JDR’s Newsletter – #12 (Quarterly Report, Minor changes, Pokemon Go and Yahoo)

Hello there,

This is a (roughly) weekly newsletter experiment containing links to things I’ve written and made, plus links to other interesting articles, reports and essays I’ve come across.

In case you haven’t already subscribed, you can do so through Tinyletter. You can find an archive of this and previous issues of my newsletter at news.jdr.fyi.

Thoughts, opinions and typos are my own.

My blog posts and articles

Does The Internet Have An Image Problem? Maybe (my site)

This is another post from my blog’s archives, from May 2015. I explore the history and current state of the explosion in digital photography and image transmission over mobile and hardwired networks. Starting with a history of the cameraphone and winding up with a discussion of global bandwidth share taken up by images and video, this one was a lot of fun to write.

Fun facts:

  • It’s estimated that 5.7–6 trillion photos were taken in 2015.
  • If you were to print out all the photos posted to Instagram every day, you’d be able to fill an Olympic sized swimming pool in one workweek
  • There are now 20–25 times more photo-taking devices in circulation today than in 1999.

What a Chat Bot Taught Me About Being Human (Techli)

I wrote this all the way back in 2011 when I was a staff writer for Techli, but I thought I’d share it here for two reasons: chatbots are hot and everyone seems to avoid talking about the primitiveness of the technology, and it’s a peek into what my writing was like when I was just starting out.

Twelve weeks of newsletters!

Skip to the next section if you don’t care for navel-gazing administrata.

It’s now been 12 weeks since I started this newsletter. Despite some occasional delays, I’ve managed to keep my promise of publishing it weekly.

Here are some updates about the state of the newsletter.

Quarterly Report for Q1 of my newsletter

TLDR: People besides my parents and close friends like my newsletter.

In the interest of being transparent about the progress of this little “experiment”, I decided to compile and publish a report about it. In it, I share charts and graphs depicting various metrics most people keep very close to the chest.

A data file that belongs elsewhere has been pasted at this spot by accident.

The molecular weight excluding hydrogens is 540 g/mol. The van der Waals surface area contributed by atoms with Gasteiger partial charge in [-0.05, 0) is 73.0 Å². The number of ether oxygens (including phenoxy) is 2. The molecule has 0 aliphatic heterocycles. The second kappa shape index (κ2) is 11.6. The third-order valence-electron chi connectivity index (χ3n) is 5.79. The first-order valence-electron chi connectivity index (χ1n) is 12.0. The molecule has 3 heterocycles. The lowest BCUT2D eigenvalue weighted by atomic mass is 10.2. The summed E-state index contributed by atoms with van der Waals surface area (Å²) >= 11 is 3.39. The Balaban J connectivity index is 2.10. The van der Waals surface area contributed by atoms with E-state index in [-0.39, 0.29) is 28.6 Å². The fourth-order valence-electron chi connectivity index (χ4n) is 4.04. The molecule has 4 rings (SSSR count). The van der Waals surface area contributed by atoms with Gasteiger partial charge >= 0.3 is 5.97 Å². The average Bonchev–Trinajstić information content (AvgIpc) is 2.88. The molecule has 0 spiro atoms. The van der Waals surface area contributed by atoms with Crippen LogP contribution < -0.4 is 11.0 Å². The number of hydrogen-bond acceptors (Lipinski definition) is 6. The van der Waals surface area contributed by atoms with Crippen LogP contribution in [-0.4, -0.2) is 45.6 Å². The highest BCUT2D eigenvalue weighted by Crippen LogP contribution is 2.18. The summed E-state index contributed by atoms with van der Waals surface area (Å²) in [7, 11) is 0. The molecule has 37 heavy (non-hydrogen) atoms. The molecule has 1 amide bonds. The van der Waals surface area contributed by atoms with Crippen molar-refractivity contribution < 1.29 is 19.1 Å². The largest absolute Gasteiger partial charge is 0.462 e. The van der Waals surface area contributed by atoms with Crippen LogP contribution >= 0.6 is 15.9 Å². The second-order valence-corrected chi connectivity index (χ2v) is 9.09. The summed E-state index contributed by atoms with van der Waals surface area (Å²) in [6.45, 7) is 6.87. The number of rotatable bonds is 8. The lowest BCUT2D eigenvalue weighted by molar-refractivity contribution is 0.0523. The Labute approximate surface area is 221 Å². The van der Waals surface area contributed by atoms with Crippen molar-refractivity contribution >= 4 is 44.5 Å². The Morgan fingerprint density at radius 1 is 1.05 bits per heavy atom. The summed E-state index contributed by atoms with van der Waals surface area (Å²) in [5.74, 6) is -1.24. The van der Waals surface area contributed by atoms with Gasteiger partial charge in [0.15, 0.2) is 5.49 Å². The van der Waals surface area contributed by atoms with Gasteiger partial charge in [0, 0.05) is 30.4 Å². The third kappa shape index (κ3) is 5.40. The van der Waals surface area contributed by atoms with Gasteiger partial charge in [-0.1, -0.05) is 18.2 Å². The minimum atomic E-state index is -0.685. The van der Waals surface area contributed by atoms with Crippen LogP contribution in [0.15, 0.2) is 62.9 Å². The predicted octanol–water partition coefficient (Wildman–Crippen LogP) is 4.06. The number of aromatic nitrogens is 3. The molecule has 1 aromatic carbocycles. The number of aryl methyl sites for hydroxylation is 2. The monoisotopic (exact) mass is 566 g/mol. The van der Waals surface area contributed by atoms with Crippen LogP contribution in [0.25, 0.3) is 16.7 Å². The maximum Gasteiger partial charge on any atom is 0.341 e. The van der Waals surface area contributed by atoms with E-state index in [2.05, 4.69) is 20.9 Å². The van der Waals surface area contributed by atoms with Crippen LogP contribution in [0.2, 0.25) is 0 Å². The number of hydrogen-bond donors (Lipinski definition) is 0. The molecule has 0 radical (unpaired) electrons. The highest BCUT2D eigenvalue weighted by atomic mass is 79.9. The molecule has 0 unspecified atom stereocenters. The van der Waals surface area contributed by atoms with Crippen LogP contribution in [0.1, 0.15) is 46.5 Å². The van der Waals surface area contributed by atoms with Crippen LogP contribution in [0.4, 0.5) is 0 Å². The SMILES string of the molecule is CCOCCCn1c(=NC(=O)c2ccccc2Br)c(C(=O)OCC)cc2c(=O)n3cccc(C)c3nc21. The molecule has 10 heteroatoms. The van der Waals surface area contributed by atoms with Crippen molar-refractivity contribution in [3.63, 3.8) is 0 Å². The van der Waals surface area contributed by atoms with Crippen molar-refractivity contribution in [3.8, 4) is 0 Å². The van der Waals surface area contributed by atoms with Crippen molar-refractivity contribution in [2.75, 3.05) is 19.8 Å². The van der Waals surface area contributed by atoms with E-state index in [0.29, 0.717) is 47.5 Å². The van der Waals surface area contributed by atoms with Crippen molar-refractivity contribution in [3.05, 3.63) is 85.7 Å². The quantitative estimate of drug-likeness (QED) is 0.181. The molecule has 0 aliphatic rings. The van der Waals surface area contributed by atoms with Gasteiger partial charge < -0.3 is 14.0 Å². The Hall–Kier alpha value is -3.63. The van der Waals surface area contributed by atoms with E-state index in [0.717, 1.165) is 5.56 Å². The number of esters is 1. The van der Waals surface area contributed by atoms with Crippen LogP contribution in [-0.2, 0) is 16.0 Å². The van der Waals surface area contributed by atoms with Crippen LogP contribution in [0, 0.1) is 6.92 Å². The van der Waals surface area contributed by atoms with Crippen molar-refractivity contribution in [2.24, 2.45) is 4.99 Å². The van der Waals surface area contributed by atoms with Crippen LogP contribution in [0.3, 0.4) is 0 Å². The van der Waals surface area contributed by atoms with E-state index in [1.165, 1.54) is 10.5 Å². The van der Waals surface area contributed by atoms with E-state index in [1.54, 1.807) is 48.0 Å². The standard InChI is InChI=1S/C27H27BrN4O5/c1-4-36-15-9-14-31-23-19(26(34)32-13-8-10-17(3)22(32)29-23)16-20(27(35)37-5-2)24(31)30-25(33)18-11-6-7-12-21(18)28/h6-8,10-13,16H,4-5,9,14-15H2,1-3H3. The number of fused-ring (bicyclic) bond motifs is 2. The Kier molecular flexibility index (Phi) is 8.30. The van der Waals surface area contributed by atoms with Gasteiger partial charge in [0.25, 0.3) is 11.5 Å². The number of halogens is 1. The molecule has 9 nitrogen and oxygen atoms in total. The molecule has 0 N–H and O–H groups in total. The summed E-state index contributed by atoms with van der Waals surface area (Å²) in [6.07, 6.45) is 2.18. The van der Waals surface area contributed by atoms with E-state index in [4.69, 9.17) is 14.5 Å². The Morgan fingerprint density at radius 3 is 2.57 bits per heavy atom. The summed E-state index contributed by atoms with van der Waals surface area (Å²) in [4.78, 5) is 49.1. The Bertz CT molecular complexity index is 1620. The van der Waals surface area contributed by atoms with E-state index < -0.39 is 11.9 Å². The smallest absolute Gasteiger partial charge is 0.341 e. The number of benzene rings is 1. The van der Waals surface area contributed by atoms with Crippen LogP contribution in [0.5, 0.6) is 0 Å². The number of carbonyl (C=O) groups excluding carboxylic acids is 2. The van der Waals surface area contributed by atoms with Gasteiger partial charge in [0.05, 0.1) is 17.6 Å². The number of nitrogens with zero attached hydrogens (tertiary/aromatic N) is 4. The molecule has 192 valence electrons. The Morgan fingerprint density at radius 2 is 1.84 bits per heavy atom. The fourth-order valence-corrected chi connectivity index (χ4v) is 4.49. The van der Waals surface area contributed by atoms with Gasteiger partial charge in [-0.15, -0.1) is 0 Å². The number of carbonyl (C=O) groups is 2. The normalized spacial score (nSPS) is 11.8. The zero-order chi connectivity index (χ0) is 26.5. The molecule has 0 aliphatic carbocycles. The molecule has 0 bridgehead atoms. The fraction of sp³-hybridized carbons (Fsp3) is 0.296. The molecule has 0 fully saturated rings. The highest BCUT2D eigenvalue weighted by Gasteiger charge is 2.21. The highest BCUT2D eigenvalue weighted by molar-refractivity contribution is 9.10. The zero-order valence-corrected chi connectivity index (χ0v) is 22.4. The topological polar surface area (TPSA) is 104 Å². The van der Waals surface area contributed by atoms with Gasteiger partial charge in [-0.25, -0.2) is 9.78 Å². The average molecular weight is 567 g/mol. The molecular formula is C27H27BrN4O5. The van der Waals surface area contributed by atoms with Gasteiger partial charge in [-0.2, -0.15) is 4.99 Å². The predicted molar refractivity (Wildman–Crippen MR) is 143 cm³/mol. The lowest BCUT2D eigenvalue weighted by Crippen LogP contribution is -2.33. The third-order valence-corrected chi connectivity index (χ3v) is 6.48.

Announcing some minor changes

TLDR: I am rebranding this newsletter to “The Rowley Report”. If you receive it via email, basically nothing will change for you except the subject lines.

There are a couple of minor tweaks and changes I’m planning to implement over the next week or two. Here’s what I was thinking:

  • I am re-branding the newsletter. This is the last edition that will be called “JDR’s Newsletter – #xyz”. Future editions will be published as “The Rowley Report”.
  • I will no longer number the newsletters in the subject line. Edition numbers will now be kept at the bottom.
  • Instead of cross-posting this newsletter to the feed on my website, I will instead be publishing it to a Medium publication at http://rowley.report/. (As of the time of writing, I haven’t set that up yet, but I have the domain.) I will migrate all old copies of my newsletter from my main domain (JasonDRowley.com) to the feed on that site. I will continue to publish blog posts and other content as usual on my main site.

If you receive this newsletter via Tinyletter, you will continue to do so. You will not need to also subscribe at Rowley.report.

Of media consolidation and net neutrality

News broke on Sunday that Verizon agreed to a $5 billion deal to acquire Yahoo!, which is (somewhat improbably) still the #5 most visited site in the world according to Alexa. This comes one year after the telecoms giant acquired AOL, owner of media properties like The Huffington Post, TechCrunch, and Engadget.

I think that Fortune writer Kevin Fitcuard’s analysis of the AOL acquisition holds true for the Yahoo deal as well: Verizon, like most mobile carriers, has basically saturated the market for wireless signups and is now looking to acquire advertising technologies and the media outlets that draw in eyeballs.

As an aside, one of the most notable casualties of the decline of Yahoo! is Tumblr, from which its parent company just wrote off another $482 million in good will value. In light of the fact that Tumblr is basically worth nothing, NYU marketing professor Scott Galloway commented that Tumblr was the biggest tech M&A debacle of the past decade.